In brief, we agree with Gencarelli’s basic premise -- that a party cannot obtain a recovery based on quantum meruit if it brings an action alleging only a breach of contract claim, and does not obtain leave to amend its complaint. “Quantum meruit is a theory of recovery, not a cause of action. It is a claim independent of an assertion for damages under the contract although both claims have as a common basis the contract itself. Recovery under this theory is derived from the principles of equity and fairness and is allowed where there is substantial performance but not full completion of the contract.” J. A. Sullivan Corp. v. Commonwealth, 397 Mass. 789, 793 (1986). “While a party does not recover on the contract itself under quantum meruit, a court may look to the terms of the underlying contract to help determine appropriate recovery under quantum meruit.” Finard & Co., supra at 229, quoting Liss v. Studeny, 450 Mass. 473, 479-480 (2008).

A contract is a legally enforceable promise or set of promises. In order for a promise or set of promises to be legally enforceable, there must be an offer and acceptance, consideration, and mutual assent. These requirements may be found in the surrounding circumstances, including the parties’ words and

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actions, what they wanted to accomplish, and the way they dealt with each other. See Vasconcellos v. Arbella Mut. Ins. Co., 67 Mass. App. Ct. 277, 280 (2006); Restatement (Second) of Contracts § 1, at 5 (1981). In addition, “[i]t is settled that ordinarily a written contract, before breach, may be varied by subsequent oral agreement made on sufficient consideration.” Costonis v. Medford Hous. Auth., 343 Mass. 108, 113 (1961).

A party is not required in its pleadings to state what ultimately turns out to be the correct theory applicable to the case. Gallant v. City of Worcester, 383 Mass. 707, 709 (1981). “[T]he primary function of pleading is not to formulate the precise issues for trial but rather to give fair notice of the claims and defenses of the parties.” Reporter’s Notes to Mass. R. Civ. P. 8. Generally, “[u]nless a theory of recovery is disclosed in the pleadings or is tried by the express or implied consent of the parties, a court may not base its decision thereon.” Harrington-McGill v. Old Mother Hubbard Dog Food Co., 22 Mass. App. Ct. 966, 968 (1986). Here, Miller filed a one-count complaint alleging a breach of contract. The parties tried the case on that issue only. Neither party raised the issue of quantum meruit in pleadings, at trial, or during opening or closing statements. Had they done so, it would have cured and preserved the claim and issues.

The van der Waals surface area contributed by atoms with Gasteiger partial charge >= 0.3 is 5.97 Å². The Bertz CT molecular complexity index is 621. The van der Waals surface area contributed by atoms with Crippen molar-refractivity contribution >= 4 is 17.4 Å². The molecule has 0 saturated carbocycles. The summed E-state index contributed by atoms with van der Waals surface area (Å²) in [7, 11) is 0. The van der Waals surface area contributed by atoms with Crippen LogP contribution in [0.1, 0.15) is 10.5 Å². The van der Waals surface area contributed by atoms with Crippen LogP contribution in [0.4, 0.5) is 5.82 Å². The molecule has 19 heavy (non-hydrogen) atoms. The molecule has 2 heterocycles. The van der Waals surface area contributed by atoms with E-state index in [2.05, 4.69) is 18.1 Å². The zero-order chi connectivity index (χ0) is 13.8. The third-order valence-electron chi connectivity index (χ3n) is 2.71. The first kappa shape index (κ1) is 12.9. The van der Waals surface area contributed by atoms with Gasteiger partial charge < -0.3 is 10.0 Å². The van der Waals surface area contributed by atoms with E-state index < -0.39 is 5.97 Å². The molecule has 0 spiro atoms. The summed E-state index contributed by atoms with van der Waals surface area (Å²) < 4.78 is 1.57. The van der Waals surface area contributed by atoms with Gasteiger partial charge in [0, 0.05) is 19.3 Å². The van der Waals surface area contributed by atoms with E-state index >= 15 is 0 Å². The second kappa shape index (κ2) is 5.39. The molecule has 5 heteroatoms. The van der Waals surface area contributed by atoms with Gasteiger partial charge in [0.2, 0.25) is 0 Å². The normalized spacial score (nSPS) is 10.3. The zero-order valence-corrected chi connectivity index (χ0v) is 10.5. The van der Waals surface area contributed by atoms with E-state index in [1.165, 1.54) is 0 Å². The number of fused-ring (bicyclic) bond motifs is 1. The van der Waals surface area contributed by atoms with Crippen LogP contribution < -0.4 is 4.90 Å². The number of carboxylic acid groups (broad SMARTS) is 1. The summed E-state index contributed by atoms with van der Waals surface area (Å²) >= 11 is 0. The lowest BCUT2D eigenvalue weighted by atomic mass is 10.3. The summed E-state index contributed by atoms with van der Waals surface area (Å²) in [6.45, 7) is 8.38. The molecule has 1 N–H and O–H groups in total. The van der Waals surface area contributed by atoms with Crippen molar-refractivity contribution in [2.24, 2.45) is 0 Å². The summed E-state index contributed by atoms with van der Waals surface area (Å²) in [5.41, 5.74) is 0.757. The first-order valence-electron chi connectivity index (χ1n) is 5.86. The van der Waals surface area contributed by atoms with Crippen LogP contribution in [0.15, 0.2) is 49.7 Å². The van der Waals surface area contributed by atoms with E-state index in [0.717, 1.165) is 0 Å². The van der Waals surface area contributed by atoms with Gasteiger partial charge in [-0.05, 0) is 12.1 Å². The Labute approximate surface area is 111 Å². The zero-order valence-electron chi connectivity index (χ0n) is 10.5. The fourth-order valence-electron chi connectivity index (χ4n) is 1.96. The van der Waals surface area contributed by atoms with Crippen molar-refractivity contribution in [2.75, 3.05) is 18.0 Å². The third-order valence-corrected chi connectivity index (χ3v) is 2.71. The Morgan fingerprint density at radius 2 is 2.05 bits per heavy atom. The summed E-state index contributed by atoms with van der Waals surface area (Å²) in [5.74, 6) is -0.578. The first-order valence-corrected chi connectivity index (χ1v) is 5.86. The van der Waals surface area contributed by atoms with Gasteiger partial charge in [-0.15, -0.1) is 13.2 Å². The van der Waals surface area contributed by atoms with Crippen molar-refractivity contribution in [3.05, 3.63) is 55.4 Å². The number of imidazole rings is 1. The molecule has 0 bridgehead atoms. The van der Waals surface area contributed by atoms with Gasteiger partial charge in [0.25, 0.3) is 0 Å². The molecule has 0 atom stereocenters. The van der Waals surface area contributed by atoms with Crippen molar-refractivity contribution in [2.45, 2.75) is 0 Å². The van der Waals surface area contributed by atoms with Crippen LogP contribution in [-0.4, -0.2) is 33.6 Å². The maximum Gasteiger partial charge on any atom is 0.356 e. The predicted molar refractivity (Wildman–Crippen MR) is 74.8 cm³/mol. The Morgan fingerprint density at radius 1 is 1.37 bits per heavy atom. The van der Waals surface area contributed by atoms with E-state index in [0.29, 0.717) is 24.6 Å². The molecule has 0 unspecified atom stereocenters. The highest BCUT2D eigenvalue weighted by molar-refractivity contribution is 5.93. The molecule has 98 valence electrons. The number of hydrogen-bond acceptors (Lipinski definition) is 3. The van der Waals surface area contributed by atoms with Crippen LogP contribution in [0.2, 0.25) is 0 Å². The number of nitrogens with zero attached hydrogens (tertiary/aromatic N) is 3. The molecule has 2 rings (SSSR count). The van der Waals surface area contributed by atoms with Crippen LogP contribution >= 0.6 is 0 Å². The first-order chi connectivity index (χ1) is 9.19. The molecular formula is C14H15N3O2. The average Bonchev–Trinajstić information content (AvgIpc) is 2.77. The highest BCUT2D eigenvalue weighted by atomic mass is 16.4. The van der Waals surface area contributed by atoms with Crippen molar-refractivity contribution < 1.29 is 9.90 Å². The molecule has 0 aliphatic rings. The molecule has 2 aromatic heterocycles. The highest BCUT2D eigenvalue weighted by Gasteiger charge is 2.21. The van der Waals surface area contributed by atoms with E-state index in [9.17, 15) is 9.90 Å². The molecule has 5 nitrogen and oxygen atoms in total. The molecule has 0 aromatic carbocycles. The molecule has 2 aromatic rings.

In this case, based on the evidence and the pleadings, we find that there were sufficient facts to justify a judgment against Gencarelli on Miller’s breach of contract claim. At the same time, we find that a component of the damages award was made in quantum meruit. This was error because, as noted above, Miller neither pleaded this theory nor argued it at trial. Specifically, the balance due on the contract price was $8,999.00, to be paid on completion. Completion was not possible due to the cease-and-desist order. A credit of $2,422.00 was given, leaving a balance of $6,577.00 on the contract. With regard to the additional $1,100.00 in labor that was expended, the $1,000.00 charge for the use of the Bobcat, and the $400.00 charge for transporting gates, Gencarelli directed Miller to perform the tasks that gave rise to these expenditures, Miller performed the tasks, and Miller expected to be paid. These circumstances may certainly be sufficient to support a claim in quantum meruit, but they are insufficient to support a finding of breach of an oral or written contract.

In light of the above, we affirm the trial judge’s decision to award judgment to Miller on its breach of contract claim, but reverse the decision as to the amount of damages. We return the case to the Worcester District Court for entry of judgment in favor of Miller in the amount of $6,577.00, plus interest and costs.